Jesus is the King, and he has the authority to demand our obedience (vv. 14-15), but he doesn’t treat us like slaves. Slaves are given commands but no explanations. Jesus invites us into his inner circle as his friends. He doesn’t just give us commands; he shares his friendship with us. His friendship makes obedience a delight.
Joy is an unmistakable mark of a genuine disciple (v. 11). Christians claim to have the spirit or essence of Jesus taking up residence inside them. Jesus created joy. If you claim the Creator of joy is inside you and you’re miserable, then something is wrong. It makes no sense. It’s completely illogical. If someone is finding joy in Jesus, then he or she is a disciple of Jesus. Every step we take to help someone find joy in Jesus is a step of obedience to his words. Joy in Jesus is inseparable from knowing and following him. You can’t know him and lack joy. You can’t follow him and lack joy. You can’t be united with him and lack joy. It’s a biblical, logical, and theological impossibility. It does not mean every day is easy and filled with laughter, but it does mean your life is ultimately marked by a confidence that Jesus is greater and more satisfying than anything this world has to offer.
Jesus promises joy will flow through him to us like sap through the branches. He says his joy will be in us (v. 11). Joy is not a transaction. Jesus doesn’t send a box of joy to be delivered to your doorstep by FedEx. Joy is a relationship. Jesus invites us to his party where we can feast and make merry with him. His joy becomes our joy. He brings us into his joy, and as a result, our joy is filled up to the brim. Jesus takes his Big Gulp of Joy and places our little Dixie Cup right inside. We are not only full of joy, but we are engulfed by joy. Joy above. Joy below. Joy around. Joy under. Joy over. Joy everywhere. Does Jesus have enough joy to weather your circumstances? His storehouse of joy is infinite. His resources are immeasurable. His joy gauge never reaches empty. So if his joy becomes your joy, then your joy can always be full.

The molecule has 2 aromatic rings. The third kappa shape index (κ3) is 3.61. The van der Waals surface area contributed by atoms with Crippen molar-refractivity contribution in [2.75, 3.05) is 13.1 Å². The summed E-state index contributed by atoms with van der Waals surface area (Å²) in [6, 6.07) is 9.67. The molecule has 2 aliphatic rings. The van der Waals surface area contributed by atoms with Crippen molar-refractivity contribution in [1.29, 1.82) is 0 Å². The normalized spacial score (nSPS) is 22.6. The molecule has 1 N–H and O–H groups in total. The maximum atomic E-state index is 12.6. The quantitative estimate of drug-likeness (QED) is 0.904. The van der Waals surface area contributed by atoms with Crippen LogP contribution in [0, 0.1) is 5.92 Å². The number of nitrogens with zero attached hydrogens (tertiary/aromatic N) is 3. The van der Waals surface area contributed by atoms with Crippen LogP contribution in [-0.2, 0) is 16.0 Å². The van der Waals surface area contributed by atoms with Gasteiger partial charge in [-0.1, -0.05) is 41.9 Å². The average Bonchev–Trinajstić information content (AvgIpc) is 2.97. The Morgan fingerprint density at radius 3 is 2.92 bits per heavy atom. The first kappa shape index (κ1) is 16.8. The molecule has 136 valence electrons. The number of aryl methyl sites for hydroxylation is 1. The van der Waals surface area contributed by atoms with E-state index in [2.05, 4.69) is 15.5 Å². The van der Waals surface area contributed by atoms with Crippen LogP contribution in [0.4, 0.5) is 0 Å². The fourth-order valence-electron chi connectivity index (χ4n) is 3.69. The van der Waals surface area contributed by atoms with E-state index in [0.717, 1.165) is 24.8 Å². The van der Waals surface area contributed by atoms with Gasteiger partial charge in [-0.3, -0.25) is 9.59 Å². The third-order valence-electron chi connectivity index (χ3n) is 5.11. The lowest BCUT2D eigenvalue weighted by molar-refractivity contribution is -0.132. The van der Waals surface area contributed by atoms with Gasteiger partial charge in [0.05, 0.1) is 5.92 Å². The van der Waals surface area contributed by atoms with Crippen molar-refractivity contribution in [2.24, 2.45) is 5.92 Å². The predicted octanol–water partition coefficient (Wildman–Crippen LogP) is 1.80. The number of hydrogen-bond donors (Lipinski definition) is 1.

The verse about joy (v. 11) follows the verses about obedience (vv. 9-10). We tend to think joy and obedience are mutually exclusive: we have to choose misery and obedience or freedom and joy. That’s a lie told from the beginning. Joy comes through obedience.